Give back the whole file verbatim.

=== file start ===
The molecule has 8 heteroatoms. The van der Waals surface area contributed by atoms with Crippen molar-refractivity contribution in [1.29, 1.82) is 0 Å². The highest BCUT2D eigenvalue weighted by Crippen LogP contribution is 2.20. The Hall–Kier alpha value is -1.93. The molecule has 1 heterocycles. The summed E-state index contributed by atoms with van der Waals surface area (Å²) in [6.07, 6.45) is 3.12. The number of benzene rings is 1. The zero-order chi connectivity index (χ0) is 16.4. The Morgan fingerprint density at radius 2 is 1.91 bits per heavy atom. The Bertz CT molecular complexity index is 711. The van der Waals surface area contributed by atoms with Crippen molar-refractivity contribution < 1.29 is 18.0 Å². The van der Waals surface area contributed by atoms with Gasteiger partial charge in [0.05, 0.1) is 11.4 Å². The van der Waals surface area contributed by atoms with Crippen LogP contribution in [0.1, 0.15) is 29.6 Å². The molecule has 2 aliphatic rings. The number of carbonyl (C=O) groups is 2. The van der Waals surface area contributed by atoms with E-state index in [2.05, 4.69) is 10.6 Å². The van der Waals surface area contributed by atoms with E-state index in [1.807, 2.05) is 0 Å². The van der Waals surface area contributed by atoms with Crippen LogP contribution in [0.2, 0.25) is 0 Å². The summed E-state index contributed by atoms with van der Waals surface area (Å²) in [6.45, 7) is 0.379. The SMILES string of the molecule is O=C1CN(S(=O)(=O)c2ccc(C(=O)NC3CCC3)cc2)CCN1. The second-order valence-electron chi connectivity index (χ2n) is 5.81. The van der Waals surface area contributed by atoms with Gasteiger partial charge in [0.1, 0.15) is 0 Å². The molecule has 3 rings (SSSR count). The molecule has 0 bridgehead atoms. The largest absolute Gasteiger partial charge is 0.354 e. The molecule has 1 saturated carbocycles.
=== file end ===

The molecule has 8 heteroatoms. The van der Waals surface area contributed by atoms with Crippen molar-refractivity contribution in [1.29, 1.82) is 0 Å². The highest BCUT2D eigenvalue weighted by Crippen LogP contribution is 2.20. The Hall–Kier alpha value is -1.93. The molecule has 1 heterocycles. The summed E-state index contributed by atoms with van der Waals surface area (Å²) in [6.07, 6.45) is 3.12. The number of benzene rings is 1. The zero-order chi connectivity index (χ0) is 16.4. The Morgan fingerprint density at radius 2 is 1.91 bits per heavy atom. The Bertz CT molecular complexity index is 711. The van der Waals surface area contributed by atoms with Crippen molar-refractivity contribution < 1.29 is 18.0 Å². The van der Waals surface area contributed by atoms with Gasteiger partial charge in [0.05, 0.1) is 11.4 Å². The van der Waals surface area contributed by atoms with Crippen LogP contribution in [0.1, 0.15) is 29.6 Å². The molecule has 2 aliphatic rings. The number of carbonyl (C=O) groups is 2. The van der Waals surface area contributed by atoms with E-state index in [2.05, 4.69) is 10.6 Å². The van der Waals surface area contributed by atoms with E-state index in [1.807, 2.05) is 0 Å². The van der Waals surface area contributed by atoms with Crippen LogP contribution in [0.2, 0.25) is 0 Å². The summed E-state index contributed by atoms with van der Waals surface area (Å²) in [6.45, 7) is 0.379. The SMILES string of the molecule is O=C1CN(S(=O)(=O)c2ccc(C(=O)NC3CCC3)cc2)CCN1. The second-order valence-electron chi connectivity index (χ2n) is 5.81. The van der Waals surface area contributed by atoms with Gasteiger partial charge in [0.1, 0.15) is 0 Å². The molecule has 3 rings (SSSR count). The molecule has 0 bridgehead atoms. The largest absolute Gasteiger partial charge is 0.354 e. The molecule has 1 saturated carbocycles.